Updated: Mar 23

Whether you travel full-time or part-time, by now you’ve probably heard of the two most popular nomad travel medical insurance options, World Nomads and SafetyWing.

World Nomads VS SafetyWing Travel Medical Insurance

We've scoured the inter-webs and struggled to find a proper, detailed, side-by-side comparison of the major differences between these providers and have thus attempted to create exactly that. Hopefully, to make your decision a bit easier in the process.


SafetyWing recently launched a new product called Remote Health (Nomads). They describe it as "a comprehensive health insurance for traveling nomads and remote workers AND also for people who still stay in one spot as expats or are in their home country". This might just be the one we've been waiting for as a lot of 'ex-pat' type health products still do not provide proper cover for nomads.

Firstly - we have been with World Nomads for two years running now but during our last renewal cycle, we seriously considered SafetyWing's offer - primarily due to the great price structure well as the convenience of a month to month cover. In the end, we decided to stick with World Nomads (for now) after making our comparisons - you will find our reasons for this lower down.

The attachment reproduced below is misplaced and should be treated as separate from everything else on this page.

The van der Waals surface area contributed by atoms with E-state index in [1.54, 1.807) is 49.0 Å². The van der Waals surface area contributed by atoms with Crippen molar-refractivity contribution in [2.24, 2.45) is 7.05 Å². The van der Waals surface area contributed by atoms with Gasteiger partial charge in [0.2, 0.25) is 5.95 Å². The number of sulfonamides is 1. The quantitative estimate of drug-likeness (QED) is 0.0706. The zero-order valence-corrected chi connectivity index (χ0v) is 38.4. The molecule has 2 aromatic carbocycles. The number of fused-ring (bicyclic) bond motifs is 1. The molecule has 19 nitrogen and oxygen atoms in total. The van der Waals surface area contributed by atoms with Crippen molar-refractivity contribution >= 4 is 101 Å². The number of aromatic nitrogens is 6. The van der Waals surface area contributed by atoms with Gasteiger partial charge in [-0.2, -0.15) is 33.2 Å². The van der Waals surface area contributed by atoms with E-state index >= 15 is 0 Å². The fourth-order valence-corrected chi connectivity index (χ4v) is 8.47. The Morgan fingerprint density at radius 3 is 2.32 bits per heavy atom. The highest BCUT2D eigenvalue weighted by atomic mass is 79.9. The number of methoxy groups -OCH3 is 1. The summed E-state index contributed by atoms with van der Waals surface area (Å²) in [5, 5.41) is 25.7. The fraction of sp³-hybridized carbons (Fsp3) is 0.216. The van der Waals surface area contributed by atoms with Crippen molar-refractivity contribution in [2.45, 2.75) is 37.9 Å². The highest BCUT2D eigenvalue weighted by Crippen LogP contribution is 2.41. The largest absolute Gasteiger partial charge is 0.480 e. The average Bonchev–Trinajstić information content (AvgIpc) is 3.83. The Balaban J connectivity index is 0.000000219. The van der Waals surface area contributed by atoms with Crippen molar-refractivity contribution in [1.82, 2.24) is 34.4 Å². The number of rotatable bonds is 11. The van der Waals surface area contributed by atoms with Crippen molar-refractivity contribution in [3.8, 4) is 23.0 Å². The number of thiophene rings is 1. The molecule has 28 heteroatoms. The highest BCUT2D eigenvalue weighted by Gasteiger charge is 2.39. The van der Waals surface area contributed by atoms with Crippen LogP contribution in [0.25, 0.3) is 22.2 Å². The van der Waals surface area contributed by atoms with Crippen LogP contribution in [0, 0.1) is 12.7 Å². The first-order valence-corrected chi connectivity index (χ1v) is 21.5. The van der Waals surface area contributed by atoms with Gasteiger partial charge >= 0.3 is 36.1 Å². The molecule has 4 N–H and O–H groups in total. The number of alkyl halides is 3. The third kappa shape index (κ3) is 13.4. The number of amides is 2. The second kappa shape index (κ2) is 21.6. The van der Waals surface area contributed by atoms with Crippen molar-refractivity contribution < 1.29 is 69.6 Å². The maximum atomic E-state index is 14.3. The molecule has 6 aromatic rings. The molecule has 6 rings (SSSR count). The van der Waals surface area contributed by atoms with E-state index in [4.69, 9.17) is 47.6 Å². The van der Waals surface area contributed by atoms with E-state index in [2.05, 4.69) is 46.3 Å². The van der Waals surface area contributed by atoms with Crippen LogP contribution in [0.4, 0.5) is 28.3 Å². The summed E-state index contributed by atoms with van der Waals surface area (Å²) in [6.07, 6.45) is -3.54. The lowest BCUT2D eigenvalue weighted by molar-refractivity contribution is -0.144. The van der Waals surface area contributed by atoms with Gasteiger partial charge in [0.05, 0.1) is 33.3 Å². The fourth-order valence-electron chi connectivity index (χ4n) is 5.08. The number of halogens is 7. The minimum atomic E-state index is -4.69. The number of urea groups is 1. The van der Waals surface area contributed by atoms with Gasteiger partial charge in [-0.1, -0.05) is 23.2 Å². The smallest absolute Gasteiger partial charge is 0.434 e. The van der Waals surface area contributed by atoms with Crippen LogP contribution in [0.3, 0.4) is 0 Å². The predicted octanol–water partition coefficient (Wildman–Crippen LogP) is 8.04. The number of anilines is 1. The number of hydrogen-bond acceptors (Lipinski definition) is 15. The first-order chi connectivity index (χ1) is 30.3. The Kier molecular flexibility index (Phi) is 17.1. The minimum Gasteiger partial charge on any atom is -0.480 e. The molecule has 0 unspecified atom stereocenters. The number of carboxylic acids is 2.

In a related post you can find a write-up on a podcast we released on the topic of travel insurance where we speak more broadly about what you should consider when you need travel insurance - regardless whether you travel full-time or just go on a holiday. The post with a link to the podcast is available here:


The logistics that come with starting a nomad lifestyle can be overwhelming and might even surprise you with its complexity. Whether you want to live in a cheaper location to work, or just travel for a set period of time, you will find travel and medical insurance to be one of the primary challenges to your new life.

Although there are many factors to consider surrounding your specific circumstances and how to best decide on your cover, it doesn't mean getting there is an insurmountable task. Our aim with this post is to help you understand what options are available to long-term travellers and make sure your expectations are rooted in reality.

A majority of long-term travellers we know, or have met, either use World Nomads or SafetyWing. Keep in mind that some travellers might qualify for cover under their government healthcare system in their home country, however, for the sake of this comparison, we assume that you don't have any government-provided system in place.


By reading this post you agree that the author (s) of this post and owners of this site are not liable for any misinformation, outdated information, or harm of any kind that comes to you as a result of reading it. This comparison was written to the best of our knowledge and understanding but unintended mistakes or changes to insurance policies and the availability thereof are inevitable. Please use the information herein at your own risk and discretion as it is not intended as medical or financial advice and provided for editorial purposes only.